Game Review #351: Mutant Football League: Dynasty Edition (Nintendo Switch)
  • Chad Myers

Game Review #351: Mutant Football League: Dynasty Edition (Nintendo Switch)

Reviewer: Chad M.

Developer: Digital Dreams

Publisher: Digital Dreams Entertainment LLC.

Category: Sports, Arcade, Multiplayer

Release Date: 10.30.2018

Price (at time of review): $29.99 (digital) | $22.99 (physical)



Buy Mutant Football League: Dynasty Edition from the Nintendo Switch eShop here.

Buy Mutant Football League: Dynasty Edition from Amazon here.


Football Needs A Little Love On Switch

What do soccer—or football, as everyone in the world knows it besides us in America—baseball, basketball, motocross, and even cricket all have in common? They all have representation on the Switch to show the real teams and players, and American Football has, for some reason, been left out in the cold. Madden not bringing the franchise to Switch is a little odd, with FIFA doing well, including the NBA 2K series.


Well, it looks like American Football is getting some love from developer and publisher Digital Dreams Entertainment, who’s created Mutant Football League—which may feel like a nostalgic money grab, but I think this is the fun we just might need until it can be represented in its full form like with Madden. Mutant Football League was an idea that Digital Dreams wanted to bring to the masses, but they needed some help from the fans, so they took to crowdfunding through Kickstarter. They smashed the asking goal of $60K by more than double, with 3,137 backers giving $138,092 to help bring this game to life.



Blitz to Hit a Mutant for the Sack

Mutant Football League is a violent, over-the-top interpretation of the game of American football. It draws inspiration from the original Mutant League Football (1993), as well as other games in the genre, such as NFL Blitz (1997). It’s a twist on the game of football, with nasty mutants, ferocious monsters, deadly chainsaws, and lots of gory player deaths, along with some edgy, satirical humor that parodies America's favorite sport.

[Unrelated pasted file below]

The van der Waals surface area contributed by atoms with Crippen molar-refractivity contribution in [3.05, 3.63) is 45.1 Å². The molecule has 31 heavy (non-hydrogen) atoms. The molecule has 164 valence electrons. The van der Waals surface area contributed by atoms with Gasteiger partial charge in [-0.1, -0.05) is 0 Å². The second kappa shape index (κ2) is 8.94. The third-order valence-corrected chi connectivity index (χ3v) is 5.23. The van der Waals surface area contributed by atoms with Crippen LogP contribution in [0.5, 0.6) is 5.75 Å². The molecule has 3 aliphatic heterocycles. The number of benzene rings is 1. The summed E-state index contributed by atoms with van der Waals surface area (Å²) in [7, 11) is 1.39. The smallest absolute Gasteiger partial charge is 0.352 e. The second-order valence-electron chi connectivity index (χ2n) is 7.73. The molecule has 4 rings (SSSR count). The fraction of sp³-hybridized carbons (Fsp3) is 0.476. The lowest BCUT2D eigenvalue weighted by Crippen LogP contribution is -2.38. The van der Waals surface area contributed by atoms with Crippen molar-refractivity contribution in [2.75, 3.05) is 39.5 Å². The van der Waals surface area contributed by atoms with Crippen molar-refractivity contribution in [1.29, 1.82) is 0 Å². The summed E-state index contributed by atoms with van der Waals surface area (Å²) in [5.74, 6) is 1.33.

The controls are simple enough—if you’ve played football games on console before—and a little toned down from something like Madden football. Simply pushing B and letting it go will set off your kick to the other team, and from there, your defense jumps into play; but you can switch players and try to tackle the kick returner. From here, you’re on defense, where you can pick plays—and everything in here is pretty standard, as far as defense plays and special teams go. You can force a fumble with a tackle or a dive tackle, smack down the ball or force an interception, after which you can attempt to run the ball back for a touchdown.



Once you get the ball, you’ll be on offense; and from here, again, the plays are standard, with screen passes and such. You can hand the ball off, or in a pass, it’ll show the available receivers with the button letters above them. Once a running back or receiver gets the ball, you can stiff arm, spin, jump, dive, and most importantly, speed-burst with the right trigger—this is one of the most important moves on either offense or defense.


Where the game truly becomes more than a Blitz sequel is by embracing the wackiness of the mutant league. In-between plays, you can attack players and even kill them. It wasn’t uncommon for a couple players to get injured and die on a punt return. Also, on both offense and defense, you have the option to call “Dirty Tricks”. Here, you can choose from a handful of trick plays and more, some that are special for that team; for example, when I was playing the Mile High Chronic—a play off the Denver Broncos and the Mile High stadium—I went for a play, and as soon as I snapped the ball, it was like I swallowed a hallucinogenic mushroom, as my screen went Willy-Wonka-on-shrooms and I couldn’t complete the pass, since the other team had sabotaged me.